Since 2018, Chronic Illness has been a main focus of the IHI's initiatives. As Kentucky continues to rank toward the bottom of heath outcomes in the United States, this focus is critical to addressing population health issues.
Just an hour’s drive from Northern Kentucky University lies Owen County, KY. With just over 10,000 residents, Owen County is a rural area with numerous lakes, streams and rolling ridges. Residents of Owen County are almost 3 times more likely to die of a drug overdose than the rest of the United States (NORC Opioid Community Assessment, 2013 - 2017).
After a year of planning, the Owen County Collaborative Addiction Treatment Initiative launched the Owen County Recovery Services team. Care Coordinator Shanna Osborne works with the community to provide support through recovery. The Care Coordinator built trust with the community, increasing the number of clients served, and help clients navigate the intimidating and confusing process of getting care.
COVID-19 has led to doubling of the number of overdoses in Kentucky’s rural counties. But despite being in a virtual mode, Care Coordinator Shanna Osborne in Owen County connected with over 220 clients this year, referring 140 to treatment for Substance Use Disorder, and transporting many of them personally.
This initiative, co-funded by the Bureau of Justice Assistance, the Centers for Disease Control and Prevention, and the State Justice Institute, supports a six-month planning phase for 21 sites to identify current gaps in prevention, treatment, and/or recovery services for individuals who encounter the criminal justice system within the target rural service area.
During the 18-month implementation phase, the sites will initiate new activities or augment existing efforts to strengthen epidemiologic surveillance and public health data infrastructure, implement effective community-level opioid overdose prevention activities, and establish or enhance public safety, public health, and behavioral health collaborations. Sites may also elect to leverage funding to expand peer recovery and recovery support services that help people start and stay in recovery.
Carroll County Care Coordinator Yvonne Poe led the Hope Bags project to provide re-entry supplies for people needing assistance. Carroll County Drug Prevention Coalition Coordinator Tammy Barrett-Wolcott and Re-entry Coordinator Donnie Dawes are working with the area schools and the Carroll County Detention Center to provide Moral Reconation Therapy (MRT) to struggling youths and detainees.
Kentucky is nearing twice the national average in the rate of drug-related deaths per year and ranks as one of the bottom five states in almost every measure of health and poverty. During NKU’s 2015-2016 academic year, the issue of opioid addiction and the heroin crisis came into sharp focus with the visit of Sam Quinones to our campus. His book, Dreamland: The True Tale of America’s Opiate Epidemic, detailed the scourge of opioid addiction in the United States and spotlighted Northern Kentucky’s own struggle with the epidemic.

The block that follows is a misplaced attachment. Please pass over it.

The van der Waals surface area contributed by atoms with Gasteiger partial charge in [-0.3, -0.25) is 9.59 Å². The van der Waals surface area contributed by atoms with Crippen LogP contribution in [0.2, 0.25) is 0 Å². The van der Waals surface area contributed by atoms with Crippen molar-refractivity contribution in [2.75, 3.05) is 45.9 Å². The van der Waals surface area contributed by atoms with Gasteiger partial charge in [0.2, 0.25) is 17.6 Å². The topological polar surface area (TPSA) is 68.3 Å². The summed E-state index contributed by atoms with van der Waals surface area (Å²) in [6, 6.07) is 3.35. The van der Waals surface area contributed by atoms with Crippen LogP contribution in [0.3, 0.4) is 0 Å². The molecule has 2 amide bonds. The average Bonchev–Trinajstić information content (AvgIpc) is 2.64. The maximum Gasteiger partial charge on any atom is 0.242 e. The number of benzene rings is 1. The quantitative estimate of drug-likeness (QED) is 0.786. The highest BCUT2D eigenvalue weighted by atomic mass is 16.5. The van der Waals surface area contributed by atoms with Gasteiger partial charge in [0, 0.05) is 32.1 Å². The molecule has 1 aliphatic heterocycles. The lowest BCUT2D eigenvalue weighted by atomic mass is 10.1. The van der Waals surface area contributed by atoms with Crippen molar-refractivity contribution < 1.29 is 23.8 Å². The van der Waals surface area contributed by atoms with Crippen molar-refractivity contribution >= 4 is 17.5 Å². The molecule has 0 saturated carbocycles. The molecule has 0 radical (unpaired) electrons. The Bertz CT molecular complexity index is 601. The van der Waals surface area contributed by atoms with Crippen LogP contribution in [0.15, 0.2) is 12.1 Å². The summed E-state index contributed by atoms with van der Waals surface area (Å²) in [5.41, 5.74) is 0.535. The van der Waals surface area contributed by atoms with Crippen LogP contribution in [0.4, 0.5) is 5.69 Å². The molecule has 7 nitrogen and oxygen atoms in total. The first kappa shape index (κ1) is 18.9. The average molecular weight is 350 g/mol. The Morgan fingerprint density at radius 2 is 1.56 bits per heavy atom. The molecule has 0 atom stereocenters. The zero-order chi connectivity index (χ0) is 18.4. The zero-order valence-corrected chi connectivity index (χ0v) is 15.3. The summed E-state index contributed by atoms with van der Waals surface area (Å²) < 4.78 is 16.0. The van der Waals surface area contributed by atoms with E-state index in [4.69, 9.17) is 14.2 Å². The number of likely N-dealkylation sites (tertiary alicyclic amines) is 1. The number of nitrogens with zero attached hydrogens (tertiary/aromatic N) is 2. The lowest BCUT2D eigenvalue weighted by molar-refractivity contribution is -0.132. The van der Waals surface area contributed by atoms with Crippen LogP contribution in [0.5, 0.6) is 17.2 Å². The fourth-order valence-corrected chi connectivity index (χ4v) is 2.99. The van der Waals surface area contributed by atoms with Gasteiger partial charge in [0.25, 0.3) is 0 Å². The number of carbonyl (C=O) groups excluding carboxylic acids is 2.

After Mr. Quinones’ visit, NKU drew on the strength of its passionate faculty and collaborated with other regional universities, governmental organizations and research and policy institutes to launch the Ohio River Valley Addition Research Consortium (ORVARC) in 2016. On November 10, 2017, NKU kicked off its academic year focus on health inequity with ORVARC’s first conference, which centered on evidence-based research in neonatal abstinence syndrome (NAS). In attendance were researchers, advocates and policy-makers, all of whom discussed ways to address the growing addiction epidemic, specifically as it relates to NAS.
The partnership will establish innovative health care practices and technologies for treating patients with rheumatic heart disease (RHD). Children’s is teaming up with nine institutions, including NKU and the Rheumatic Heart Disease Research Collaborative in Uganda, to develop mobile technologies and increase evidence-based care for those living with the disease.
“This project is extremely important in our current environment, and it allows our faculty and students to engage in a large, multi-disciplinary, international research project,” said Dr. Valerie Hardcastle, Institute for Health Innovation executive director and vice president for Health Innovation at NKU. “Our students have opportunities to work on this project locally and in Africa.”
The Institute is currently working with community partners on two research projects to better understand the social determinants of health in the Northern Kentucky Region.
The Institute is working with the probate court in Butler County in Ohio and faculty in the Department of Political Science, Criminal Justice, and Organizational Leadership to determine whether outpatient probate defendants have better health outcomes than those for whom there are no outpatient probate options.
For the second project, the Institute is working with the Cincinnati VA, the Weaver Institute for Law and Psychiatry at the University of Cincinnati, and NKU Chase College of Law to analyze how successful the veterans courts are in the tri-state region at improving healthcare outcomes and reducing recidivism.